The Predictive Power of Three Prominent Tournament Formats
Tournaments of heterogeneous candidates can be thought of as probabilistic mechanisms that select high-quality agents. We quantify the efficiency of such selection by the likelihood of selecting the best player, here termed the "predictive power." We study three widely used tournament formats: contests, binary elimination tournaments, and round-robin tournaments. Using a simple model, we demonstrate analytically, and through simulations, how the predictive power of these formats depends on the number of players, noise level, and distribution of players' types. We also present the results of exploratory simulations for two alternative criteria of selection efficiency: the expected ability of the winner and the expected rank of the winner. All three criteria may exhibit unexpected nonmonotonic behavior as functions of the number of players and/or noise level. We discuss the conditions under which different types of behavior should be expected, and their implications for managerial decisions.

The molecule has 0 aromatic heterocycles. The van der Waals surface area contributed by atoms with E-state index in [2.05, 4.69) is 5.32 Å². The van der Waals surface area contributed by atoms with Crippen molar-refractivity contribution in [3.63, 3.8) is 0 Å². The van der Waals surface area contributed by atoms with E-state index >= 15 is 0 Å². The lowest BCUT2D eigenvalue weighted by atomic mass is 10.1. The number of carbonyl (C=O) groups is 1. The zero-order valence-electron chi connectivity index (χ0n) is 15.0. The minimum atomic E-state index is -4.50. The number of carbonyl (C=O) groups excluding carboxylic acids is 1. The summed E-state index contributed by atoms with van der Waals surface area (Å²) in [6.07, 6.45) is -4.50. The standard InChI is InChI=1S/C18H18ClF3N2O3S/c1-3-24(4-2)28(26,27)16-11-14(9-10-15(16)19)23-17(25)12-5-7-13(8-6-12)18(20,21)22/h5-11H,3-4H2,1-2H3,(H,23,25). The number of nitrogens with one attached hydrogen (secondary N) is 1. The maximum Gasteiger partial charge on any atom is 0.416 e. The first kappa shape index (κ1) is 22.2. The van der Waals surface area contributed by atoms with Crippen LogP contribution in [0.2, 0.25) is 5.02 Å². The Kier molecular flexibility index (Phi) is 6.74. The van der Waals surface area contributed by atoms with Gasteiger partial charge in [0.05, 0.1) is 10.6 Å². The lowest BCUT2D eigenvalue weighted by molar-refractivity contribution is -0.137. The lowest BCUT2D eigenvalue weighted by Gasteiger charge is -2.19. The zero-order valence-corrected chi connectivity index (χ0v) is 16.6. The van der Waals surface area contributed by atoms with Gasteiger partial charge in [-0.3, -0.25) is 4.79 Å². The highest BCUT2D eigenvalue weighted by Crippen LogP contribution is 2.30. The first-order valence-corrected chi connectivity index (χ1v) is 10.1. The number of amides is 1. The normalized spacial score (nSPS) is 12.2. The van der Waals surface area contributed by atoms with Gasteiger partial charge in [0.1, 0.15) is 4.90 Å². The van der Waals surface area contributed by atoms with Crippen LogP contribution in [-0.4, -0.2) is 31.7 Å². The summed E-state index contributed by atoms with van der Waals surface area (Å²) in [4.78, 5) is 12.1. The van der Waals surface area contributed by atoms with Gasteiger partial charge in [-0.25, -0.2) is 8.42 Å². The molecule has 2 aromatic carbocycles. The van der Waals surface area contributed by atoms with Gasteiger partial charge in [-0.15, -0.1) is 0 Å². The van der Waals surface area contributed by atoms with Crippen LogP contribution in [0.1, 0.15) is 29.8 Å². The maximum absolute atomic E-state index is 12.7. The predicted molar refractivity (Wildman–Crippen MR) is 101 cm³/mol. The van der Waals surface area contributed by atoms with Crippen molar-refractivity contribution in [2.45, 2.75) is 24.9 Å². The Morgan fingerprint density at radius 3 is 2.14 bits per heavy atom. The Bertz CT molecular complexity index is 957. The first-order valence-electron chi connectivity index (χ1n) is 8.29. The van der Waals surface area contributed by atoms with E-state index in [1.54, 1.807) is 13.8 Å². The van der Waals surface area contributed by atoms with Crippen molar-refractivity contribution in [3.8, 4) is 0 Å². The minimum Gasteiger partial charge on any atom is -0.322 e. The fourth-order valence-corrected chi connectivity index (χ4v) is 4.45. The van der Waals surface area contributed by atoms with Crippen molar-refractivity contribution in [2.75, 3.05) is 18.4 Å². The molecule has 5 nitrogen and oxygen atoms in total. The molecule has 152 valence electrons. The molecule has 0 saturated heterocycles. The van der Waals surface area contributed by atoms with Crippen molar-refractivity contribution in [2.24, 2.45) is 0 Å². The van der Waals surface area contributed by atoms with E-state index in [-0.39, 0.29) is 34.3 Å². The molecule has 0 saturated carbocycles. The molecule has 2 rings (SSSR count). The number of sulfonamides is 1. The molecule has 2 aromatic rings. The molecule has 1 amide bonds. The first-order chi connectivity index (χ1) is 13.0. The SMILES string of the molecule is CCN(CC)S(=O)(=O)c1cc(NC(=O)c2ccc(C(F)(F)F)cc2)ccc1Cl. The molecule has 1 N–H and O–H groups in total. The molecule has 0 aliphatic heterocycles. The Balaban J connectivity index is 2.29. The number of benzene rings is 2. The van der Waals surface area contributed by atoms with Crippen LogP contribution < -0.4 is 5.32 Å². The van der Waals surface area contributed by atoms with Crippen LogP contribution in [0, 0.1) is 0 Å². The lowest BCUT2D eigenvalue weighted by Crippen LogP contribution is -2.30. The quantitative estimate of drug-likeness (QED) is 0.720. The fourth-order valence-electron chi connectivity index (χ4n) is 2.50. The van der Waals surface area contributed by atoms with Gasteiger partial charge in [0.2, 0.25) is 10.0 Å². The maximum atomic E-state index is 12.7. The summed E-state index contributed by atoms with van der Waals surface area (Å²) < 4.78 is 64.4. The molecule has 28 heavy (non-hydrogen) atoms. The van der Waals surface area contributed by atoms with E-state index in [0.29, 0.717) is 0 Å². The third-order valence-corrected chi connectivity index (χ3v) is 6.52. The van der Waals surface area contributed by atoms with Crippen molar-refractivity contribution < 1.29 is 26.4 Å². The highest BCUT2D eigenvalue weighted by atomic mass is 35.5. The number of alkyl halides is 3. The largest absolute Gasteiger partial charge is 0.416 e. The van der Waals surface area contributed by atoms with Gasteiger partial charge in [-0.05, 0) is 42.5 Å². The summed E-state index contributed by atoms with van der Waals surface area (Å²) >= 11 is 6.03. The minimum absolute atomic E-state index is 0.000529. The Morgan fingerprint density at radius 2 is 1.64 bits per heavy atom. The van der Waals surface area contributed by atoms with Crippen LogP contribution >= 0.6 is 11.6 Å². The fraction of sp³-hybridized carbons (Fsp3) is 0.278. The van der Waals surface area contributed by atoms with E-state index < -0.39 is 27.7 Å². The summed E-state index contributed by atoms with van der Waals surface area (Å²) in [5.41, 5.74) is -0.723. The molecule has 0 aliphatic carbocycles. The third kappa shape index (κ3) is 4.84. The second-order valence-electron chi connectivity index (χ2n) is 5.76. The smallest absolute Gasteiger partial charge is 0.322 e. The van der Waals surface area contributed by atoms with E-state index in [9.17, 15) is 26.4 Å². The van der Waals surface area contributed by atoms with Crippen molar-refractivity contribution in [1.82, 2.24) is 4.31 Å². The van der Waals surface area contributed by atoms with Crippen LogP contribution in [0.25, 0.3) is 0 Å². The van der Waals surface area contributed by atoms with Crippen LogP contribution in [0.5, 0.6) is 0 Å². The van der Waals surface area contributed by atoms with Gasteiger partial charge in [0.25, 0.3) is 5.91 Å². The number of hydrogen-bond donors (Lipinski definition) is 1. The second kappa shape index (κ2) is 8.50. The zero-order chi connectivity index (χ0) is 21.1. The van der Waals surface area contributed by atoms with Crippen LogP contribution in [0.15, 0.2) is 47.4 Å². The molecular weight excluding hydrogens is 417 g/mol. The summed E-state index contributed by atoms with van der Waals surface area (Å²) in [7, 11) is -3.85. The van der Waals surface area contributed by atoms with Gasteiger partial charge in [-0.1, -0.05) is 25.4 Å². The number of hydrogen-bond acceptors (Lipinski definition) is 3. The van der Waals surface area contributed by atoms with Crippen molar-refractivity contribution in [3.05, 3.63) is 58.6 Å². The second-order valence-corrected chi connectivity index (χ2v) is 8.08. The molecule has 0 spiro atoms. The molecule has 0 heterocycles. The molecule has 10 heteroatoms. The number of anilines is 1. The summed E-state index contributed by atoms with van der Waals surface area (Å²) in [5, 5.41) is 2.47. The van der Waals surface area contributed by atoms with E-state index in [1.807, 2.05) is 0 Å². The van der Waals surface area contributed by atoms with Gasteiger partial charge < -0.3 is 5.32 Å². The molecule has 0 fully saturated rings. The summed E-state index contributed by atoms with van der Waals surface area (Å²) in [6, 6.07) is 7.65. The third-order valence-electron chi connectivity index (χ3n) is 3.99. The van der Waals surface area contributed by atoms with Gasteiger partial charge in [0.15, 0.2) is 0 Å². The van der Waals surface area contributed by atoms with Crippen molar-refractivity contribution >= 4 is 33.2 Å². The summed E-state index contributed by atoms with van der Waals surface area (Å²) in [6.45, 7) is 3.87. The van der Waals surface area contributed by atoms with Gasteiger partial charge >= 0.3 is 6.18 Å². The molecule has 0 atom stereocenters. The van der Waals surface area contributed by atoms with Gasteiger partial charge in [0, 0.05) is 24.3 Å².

Volume (Year): 54 (2008)
Issue (Month): 3 (March)
|Contact details of provider:|| Postal: |
Web page: http://www.informs.org/
More information through EDIRC
When requesting a correction, please mention this item's handle: RePEc:inm:ormnsc:v:54:y:2008:i:3:p:492-504. See general information about how to correct material in RePEc.
For technical questions regarding this item, or to correct its authors, title, abstract, bibliographic or download information, contact: (Mirko Janc)
If references are entirely missing, you can add them using this form.